While we left May’s North Texas Beer Festival slightly underwhelmed (just slightly), we left with some grand impressions on a couple of brews that we knew we wanted to get to know much better than through the 2-3 oz samples we met them with at the very crowded, long-line-filled festival in Plano.
In fact, the beer that left me longing more than any other that day was one that I had been told once before to give a shot, actually. A few months ago, we stopped for a quick quality beer at Dallas’ Meddlesome Moth before a meeting, and as we were ready to leave, the bartender, realizing I had just downed one of their stout offerings said, “Bro, you gotta give the Jester King Black Metal a shot, now.” Unfortunately, we had to leave, but those words were at top of mind as the all-too small sample made its deep impression on out taste buds and frontal lobes at the festival.
This week, we found ourselves with reason to celebrate, and what better way to do that than with a premium beer that has haunted you for months, yet remained unexperienced fully to this point? After a stop into the wonderland that is Plano’s Mister G’s (for real, whether you’re looking for beer, wine or a great deli sandwich, this place is a practical toy store for adults), we had our eager hands on a 750 ml bottle of the Jester King Black Metal.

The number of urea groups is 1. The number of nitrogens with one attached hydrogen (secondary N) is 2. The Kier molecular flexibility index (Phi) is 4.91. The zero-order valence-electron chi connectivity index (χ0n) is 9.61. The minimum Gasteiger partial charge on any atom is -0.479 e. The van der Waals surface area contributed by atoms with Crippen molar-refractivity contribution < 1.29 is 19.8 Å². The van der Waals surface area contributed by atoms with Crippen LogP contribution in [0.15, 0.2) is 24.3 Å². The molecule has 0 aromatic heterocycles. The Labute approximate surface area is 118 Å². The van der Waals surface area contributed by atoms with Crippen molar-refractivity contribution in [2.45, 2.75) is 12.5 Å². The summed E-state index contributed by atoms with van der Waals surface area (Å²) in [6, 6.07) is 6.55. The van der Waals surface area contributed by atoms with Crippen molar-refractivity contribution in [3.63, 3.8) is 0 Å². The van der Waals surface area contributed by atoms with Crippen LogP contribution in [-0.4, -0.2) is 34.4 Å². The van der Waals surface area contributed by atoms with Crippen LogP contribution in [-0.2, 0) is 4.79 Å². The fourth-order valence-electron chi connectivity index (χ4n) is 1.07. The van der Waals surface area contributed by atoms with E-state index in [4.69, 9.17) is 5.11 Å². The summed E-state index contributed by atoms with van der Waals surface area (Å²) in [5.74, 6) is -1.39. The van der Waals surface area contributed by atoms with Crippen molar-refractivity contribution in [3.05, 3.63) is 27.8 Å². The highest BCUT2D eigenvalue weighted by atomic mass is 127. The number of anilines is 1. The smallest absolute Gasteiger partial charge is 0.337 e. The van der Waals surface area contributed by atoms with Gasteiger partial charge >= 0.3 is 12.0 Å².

Easily one of the better Russian Imperial Stouts we’ve ever tasted, Jester King, located just outside of Austin, has simply done it and done it right. Weighing in at a seemingly weighty 10.4% ABV, the chocolatey, smokey, nutty and robust nectar has smooth and full mouth-feel yet never tastes like the pure alcohol that one might expect from a brew boasting a ABV that’s over twice what the typical Miller Lite limps in with.
As great as the beer itself is, Jester King just seems to know how to have fun and how to market their brews to their fellow Texans. The black bottle contains sweet, glam-metal-riffic artwork that would satisfy any KISS fan and the description of the beer that’s located on the back label boasts that it’s a “cruel and punishing brew fermented by the sheer force of its awesome will.” Can’t we all agree that a brewery that puts as much effort into the packaging and marketing of their product as they do in the quality of it is one that we should all get behind?
I thought so…